“Yes, but fear not. I am a proud Basque but also a sympathizer. I have promised, on my life, to see you across safely.”

Robert Norton’s keen blue eyes looked into the night. “Life. An interesting concept.”

“We must wait for your escort.

“Why risk yourself me?”

“My grandmother was like you. She was very beautiful. I even met her once., before they hunted her down and…”

“I understand.”

“Sir, realize I do not sympathize with the Nazis, just you.”

“But only they will welcome me, protect me. I see my contact on the other side.” An ice cold hand patted Ander’s shoulder. “Thank you, my friend. I’d never have survived in England.”

“The underground will always be here. Good luck.”

“Thank you.” The vampire rose from their hiding place and crossed over into Nazi occupied France. There would be good hunting here.

I wrote this for the What Pegman Saw challenge. The idea is to use a Google Maps image and/or location as the prompt for crafting a piece of flash fiction no more than 150 words long. My word count is 149.

Today, the Pegman takes us to Basque Region, Spain. I had a tough time finding a hook for this, but then, it had been a long time since I’d written a vampire story.

One way for people to get out of Nazi occupied France during World War Two was into neutral Spain, but what if the only way for a vampire to survive was to join the Nazis?

Read other stories based on the prompt at InLinkz.com (The grandchildren came over early, so I have to make this fast).

Baobab

baobab

A baobab tree in northern Ghana.

Brian Fletcher was startled when the lithe, green-eyed Ghanan woman stepped out from behind the baobab tree.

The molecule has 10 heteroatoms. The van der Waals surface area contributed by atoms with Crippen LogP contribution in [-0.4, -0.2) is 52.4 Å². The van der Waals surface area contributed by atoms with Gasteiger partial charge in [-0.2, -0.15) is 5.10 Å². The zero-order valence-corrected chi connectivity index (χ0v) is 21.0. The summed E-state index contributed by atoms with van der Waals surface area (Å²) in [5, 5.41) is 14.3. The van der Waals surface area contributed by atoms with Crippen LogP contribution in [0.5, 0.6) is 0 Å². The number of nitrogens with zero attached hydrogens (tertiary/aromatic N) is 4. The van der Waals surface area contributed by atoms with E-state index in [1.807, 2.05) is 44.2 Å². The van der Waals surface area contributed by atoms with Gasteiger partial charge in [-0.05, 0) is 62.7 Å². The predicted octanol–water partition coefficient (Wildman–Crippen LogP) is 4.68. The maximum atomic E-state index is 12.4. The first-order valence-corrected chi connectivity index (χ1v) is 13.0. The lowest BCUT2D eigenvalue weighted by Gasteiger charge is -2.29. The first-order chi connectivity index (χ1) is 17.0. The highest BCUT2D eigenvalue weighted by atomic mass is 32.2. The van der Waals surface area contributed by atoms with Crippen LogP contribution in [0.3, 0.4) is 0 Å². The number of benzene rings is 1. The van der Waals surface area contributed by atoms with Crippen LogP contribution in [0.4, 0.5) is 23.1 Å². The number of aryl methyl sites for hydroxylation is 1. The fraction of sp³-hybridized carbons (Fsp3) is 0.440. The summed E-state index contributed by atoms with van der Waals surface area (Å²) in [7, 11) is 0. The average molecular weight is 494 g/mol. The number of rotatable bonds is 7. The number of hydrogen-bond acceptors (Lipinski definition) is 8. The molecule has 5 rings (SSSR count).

“I wouldn’t pick the flowers. The gods cursed the baobab. Picking even a single white flower is bad luck.”

The hunter defiantly plucked one, then two more flowers, and then held out his arm. She took a step backward, and he laughed. “Stupid superstition.”

“You will meet your fate, Mr. Fletcher as you have sent many elephants to theirs…poacher.”

“How did you…?”

The dark woman dashed back around the tree’s large, twisted trunk.

“Wait a minute.” The muscular, middle-aged man threw the flowers to the ground and ran after, but it wasn’t a woman he found on the other side.

He only had time to notice that the lioness possessed the same green eyes before she tore him apart. The gods had again wrought terrible justice against one who would desecrate their lands.

I wrote this for the What Pegman Saw writing challenge. The idea is to use a Google maps image/location as the prompt for crafting a piece of flash fiction no more than 150 words long. My word count is 150.

Today, the Pegman takes us to Bamboi, Northern Region, Ghana. I couldn’t find anything on Bamboi in a casual Google search, since it kept trying to redirect me to “bamboo.” I did look up Northern Region (Ghana), and there I found the Baobab Tree, and more importantly, the legends and myths about it. There are numerous myths, so I chose one, leveraging information about poaching in Ghana.

To read other tales based on the prompt, visit InLinkz.com.

Human Flagpoles

resolute

Circulated between 1974 and 1979, the two-dollar bill features Joseph Idlout and his relatives preparing their kayaks for a hunt. (Bank of Canada / National Currency Collection)